This is a discussion on Dryad’s saddle or pheasant back mushroom within the Food, Health and Fitness Survival forums, part of the Survivalist, Prepper, Bushcrafter, Forest Rangers category; So I have been missing out while looking for morals which we only found a few we came across these which turns out good to ...
So I have been missing out while looking for morals which we only found a few we came across these which turns out good to go to eat a d very plentiful watched several videos on picking tender played with pick several lets just say they are right small tight spores in the underside are far more tender. Fried some up in butter salt and pepper very tasty looking forward to deep frying some.
"Reality is almost always wrong."
Dr. Gregory House
You may discover this mushroom during the summer and fall but rarely in winter or spring.
The top surface of Chicken of the Woods is bright orange which can be either more reddish or yellowish than you see here. It tends to lighten in color near the edges. This mushroom has no gills, instead its bright yellow undersurface is covered with tiny pores. The young Chicken of the Woods is “succulent” and has a mild flavor. Older specimens tend to change color as they develop, as well as become brittle. The young mushrooms have bright yellows and oranges; in age they dull to yellow and then pure white.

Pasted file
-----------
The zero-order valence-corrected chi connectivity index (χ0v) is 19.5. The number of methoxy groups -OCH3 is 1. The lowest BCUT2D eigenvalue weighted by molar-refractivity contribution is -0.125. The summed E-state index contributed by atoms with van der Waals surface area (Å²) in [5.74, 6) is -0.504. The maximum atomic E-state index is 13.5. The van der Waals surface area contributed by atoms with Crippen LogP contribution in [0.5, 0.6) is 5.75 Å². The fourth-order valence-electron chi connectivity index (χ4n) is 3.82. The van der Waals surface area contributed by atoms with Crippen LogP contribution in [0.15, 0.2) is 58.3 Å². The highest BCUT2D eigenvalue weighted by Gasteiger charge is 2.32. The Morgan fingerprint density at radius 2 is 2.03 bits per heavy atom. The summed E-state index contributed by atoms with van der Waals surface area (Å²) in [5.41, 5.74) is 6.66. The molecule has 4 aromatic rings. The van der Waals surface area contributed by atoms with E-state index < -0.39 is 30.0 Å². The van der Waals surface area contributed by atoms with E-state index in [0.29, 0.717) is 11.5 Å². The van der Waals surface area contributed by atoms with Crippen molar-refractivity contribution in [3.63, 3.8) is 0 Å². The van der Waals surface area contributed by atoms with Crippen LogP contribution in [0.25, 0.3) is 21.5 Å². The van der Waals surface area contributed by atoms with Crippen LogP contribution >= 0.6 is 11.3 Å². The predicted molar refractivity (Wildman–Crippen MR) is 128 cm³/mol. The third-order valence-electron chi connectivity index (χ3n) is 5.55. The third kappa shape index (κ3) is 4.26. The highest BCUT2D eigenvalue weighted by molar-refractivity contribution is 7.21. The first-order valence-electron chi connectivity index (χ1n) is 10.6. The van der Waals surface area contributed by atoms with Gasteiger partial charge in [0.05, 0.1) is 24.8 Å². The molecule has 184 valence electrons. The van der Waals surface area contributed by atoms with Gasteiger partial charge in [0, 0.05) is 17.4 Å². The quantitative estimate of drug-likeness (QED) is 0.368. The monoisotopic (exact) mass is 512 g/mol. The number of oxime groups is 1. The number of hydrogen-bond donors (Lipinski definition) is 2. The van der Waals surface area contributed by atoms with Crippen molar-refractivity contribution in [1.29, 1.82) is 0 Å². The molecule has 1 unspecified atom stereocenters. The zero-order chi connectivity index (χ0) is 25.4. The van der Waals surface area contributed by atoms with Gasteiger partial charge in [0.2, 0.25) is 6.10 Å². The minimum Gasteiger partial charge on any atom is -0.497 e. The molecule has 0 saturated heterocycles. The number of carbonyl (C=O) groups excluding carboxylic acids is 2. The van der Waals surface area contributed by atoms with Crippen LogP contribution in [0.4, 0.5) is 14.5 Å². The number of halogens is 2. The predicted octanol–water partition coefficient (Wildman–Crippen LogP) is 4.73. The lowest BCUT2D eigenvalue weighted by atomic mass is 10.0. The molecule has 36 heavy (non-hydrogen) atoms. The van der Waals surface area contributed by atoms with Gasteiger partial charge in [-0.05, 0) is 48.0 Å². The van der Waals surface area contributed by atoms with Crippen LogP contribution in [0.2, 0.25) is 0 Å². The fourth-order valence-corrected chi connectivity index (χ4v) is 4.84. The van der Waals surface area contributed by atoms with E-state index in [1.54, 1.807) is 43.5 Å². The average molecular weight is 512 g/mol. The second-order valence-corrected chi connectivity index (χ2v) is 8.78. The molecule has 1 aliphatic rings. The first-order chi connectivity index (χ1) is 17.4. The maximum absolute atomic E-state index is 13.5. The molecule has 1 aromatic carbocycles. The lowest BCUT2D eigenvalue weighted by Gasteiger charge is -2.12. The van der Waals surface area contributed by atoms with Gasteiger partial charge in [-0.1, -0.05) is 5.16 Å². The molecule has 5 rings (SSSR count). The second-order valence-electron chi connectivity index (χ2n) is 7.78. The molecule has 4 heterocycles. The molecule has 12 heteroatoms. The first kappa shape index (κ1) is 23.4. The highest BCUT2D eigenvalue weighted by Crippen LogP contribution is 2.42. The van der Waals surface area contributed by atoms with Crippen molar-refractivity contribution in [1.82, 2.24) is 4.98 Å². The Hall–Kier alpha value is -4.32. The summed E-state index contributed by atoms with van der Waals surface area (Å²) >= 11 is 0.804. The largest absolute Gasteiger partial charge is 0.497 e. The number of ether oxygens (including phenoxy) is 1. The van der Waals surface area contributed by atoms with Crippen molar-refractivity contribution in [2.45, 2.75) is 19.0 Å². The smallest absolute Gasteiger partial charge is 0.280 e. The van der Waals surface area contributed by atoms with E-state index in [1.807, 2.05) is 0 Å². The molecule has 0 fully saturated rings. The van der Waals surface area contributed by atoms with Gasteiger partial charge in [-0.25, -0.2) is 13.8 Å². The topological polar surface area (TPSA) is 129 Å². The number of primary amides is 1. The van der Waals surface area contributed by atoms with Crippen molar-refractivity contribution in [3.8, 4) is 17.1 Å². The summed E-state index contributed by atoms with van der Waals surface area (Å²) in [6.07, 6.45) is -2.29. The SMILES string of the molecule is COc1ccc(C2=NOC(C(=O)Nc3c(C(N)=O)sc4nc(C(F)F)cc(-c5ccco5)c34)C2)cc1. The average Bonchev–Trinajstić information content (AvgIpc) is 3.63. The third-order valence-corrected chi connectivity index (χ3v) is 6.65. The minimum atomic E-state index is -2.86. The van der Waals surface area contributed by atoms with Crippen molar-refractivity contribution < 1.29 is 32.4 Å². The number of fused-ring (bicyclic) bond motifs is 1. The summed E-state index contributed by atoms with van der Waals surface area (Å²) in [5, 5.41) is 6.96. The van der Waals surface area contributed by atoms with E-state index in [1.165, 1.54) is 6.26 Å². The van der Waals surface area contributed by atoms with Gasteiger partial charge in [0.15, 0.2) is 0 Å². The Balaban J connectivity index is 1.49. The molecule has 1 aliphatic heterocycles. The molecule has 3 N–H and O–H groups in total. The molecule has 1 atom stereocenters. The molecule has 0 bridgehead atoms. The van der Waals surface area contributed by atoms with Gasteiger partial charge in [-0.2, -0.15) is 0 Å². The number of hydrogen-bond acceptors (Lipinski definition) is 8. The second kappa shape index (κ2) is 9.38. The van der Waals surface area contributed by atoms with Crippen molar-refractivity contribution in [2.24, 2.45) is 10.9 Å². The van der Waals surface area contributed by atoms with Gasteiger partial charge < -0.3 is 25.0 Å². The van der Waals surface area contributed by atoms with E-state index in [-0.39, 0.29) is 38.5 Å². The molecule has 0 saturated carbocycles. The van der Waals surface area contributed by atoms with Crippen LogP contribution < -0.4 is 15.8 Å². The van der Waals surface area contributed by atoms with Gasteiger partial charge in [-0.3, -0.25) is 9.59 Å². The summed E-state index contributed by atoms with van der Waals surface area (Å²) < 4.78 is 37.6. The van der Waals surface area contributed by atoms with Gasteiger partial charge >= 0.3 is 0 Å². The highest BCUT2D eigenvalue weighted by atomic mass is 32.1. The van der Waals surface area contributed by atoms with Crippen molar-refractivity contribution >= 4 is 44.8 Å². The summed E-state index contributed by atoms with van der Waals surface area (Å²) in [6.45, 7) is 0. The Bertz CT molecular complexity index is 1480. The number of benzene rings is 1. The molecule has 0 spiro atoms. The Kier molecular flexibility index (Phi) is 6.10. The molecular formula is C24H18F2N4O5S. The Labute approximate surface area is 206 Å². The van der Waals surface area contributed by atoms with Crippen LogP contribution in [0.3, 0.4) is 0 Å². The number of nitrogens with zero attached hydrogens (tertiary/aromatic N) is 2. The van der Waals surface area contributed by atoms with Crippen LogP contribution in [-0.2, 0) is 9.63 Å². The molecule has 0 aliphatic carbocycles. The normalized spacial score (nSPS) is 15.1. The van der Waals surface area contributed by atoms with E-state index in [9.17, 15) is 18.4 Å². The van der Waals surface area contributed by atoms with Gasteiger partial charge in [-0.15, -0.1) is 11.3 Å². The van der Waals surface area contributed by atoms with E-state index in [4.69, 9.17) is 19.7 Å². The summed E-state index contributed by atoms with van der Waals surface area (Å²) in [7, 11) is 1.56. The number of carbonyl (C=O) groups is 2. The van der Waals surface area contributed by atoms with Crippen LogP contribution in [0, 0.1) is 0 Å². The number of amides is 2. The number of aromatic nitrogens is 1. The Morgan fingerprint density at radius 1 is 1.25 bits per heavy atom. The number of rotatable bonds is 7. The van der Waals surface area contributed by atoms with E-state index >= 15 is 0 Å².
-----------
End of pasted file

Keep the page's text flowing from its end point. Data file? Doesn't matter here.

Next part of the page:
A good tree can yield up to 50 pounds, but be wary of older fungi as they toughen and develop a sour flavor! If you have found a specimen worthy of collection, you can harvest the mushrooms and return the next year for another crop. Or cut just the outer edge (about 5 cm of the fungus) and return later in the season for a second helping. Be wary of Chickens growing on conifers (in the Northeast) as they are a different species and can cause poisoning. Chicken of the Woods can make a fine chicken substitute as long as you make sure to fully cook the mushroom.
Chicken of the Woods grows in trees that are either living or decaying. These mushrooms cause a reddish brown heart-rot of wood. If the mushrooms are seen fruiting, you can be sure that the fungus has already attacked the tree. They can destabilize a tree by hollowing out its center—this can be problematic for forest owners.https://michpics.wordpress.com/2012/...-of-the-woods/Chasing the Chicken of the Woods. ... Also always avoid chicken of the woods growing on conifers, eucalyptus, or cedar trees, as these are reported to contain toxins that can make people sick. Even if you never plan on eating one, this is a fascinating mushroom.
Last edited by hawgrider; 05-22-2020 at 05:27 AM.